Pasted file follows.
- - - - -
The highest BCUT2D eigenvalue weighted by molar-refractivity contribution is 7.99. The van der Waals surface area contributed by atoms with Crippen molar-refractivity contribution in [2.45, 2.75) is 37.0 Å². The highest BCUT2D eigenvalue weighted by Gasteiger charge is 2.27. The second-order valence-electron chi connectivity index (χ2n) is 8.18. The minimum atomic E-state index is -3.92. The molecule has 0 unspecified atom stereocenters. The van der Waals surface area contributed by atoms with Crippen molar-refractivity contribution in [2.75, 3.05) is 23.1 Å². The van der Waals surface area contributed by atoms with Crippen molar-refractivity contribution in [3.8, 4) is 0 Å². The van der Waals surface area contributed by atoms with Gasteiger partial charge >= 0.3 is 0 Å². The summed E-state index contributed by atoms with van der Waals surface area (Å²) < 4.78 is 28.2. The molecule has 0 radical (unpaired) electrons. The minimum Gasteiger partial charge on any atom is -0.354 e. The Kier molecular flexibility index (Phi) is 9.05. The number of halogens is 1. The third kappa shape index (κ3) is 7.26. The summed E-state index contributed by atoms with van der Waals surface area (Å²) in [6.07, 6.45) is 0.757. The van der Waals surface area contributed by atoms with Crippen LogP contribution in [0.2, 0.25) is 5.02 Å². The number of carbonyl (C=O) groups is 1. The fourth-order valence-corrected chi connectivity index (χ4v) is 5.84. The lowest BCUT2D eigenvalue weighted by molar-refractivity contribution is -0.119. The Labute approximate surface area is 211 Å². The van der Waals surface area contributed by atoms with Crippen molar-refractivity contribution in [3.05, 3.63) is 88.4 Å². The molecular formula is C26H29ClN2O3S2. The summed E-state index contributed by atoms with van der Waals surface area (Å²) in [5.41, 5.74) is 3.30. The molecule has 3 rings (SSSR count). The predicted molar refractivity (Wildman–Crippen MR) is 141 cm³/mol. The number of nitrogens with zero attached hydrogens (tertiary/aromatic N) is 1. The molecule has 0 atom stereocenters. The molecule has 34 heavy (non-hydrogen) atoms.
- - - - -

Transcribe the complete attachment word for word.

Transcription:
The highest BCUT2D eigenvalue weighted by molar-refractivity contribution is 7.99. The van der Waals surface area contributed by atoms with Crippen molar-refractivity contribution in [2.45, 2.75) is 37.0 Å². The highest BCUT2D eigenvalue weighted by Gasteiger charge is 2.27. The second-order valence-electron chi connectivity index (χ2n) is 8.18. The minimum atomic E-state index is -3.92. The molecule has 0 unspecified atom stereocenters. The van der Waals surface area contributed by atoms with Crippen molar-refractivity contribution in [2.75, 3.05) is 23.1 Å². The van der Waals surface area contributed by atoms with Crippen molar-refractivity contribution in [3.8, 4) is 0 Å². The van der Waals surface area contributed by atoms with Gasteiger partial charge >= 0.3 is 0 Å². The summed E-state index contributed by atoms with van der Waals surface area (Å²) < 4.78 is 28.2. The molecule has 0 radical (unpaired) electrons. The minimum Gasteiger partial charge on any atom is -0.354 e. The Kier molecular flexibility index (Phi) is 9.05. The number of halogens is 1. The third kappa shape index (κ3) is 7.26. The summed E-state index contributed by atoms with van der Waals surface area (Å²) in [6.07, 6.45) is 0.757. The van der Waals surface area contributed by atoms with Crippen LogP contribution in [0.2, 0.25) is 5.02 Å². The number of carbonyl (C=O) groups is 1. The fourth-order valence-corrected chi connectivity index (χ4v) is 5.84. The lowest BCUT2D eigenvalue weighted by molar-refractivity contribution is -0.119. The Labute approximate surface area is 211 Å². The van der Waals surface area contributed by atoms with Crippen molar-refractivity contribution in [3.05, 3.63) is 88.4 Å². The molecular formula is C26H29ClN2O3S2. The summed E-state index contributed by atoms with van der Waals surface area (Å²) in [5.41, 5.74) is 3.30. The molecule has 3 rings (SSSR count). The predicted molar refractivity (Wildman–Crippen MR) is 141 cm³/mol. The number of nitrogens with zero attached hydrogens (tertiary/aromatic N) is 1. The molecule has 0 atom stereocenters. The molecule has 34 heavy (non-hydrogen) atoms.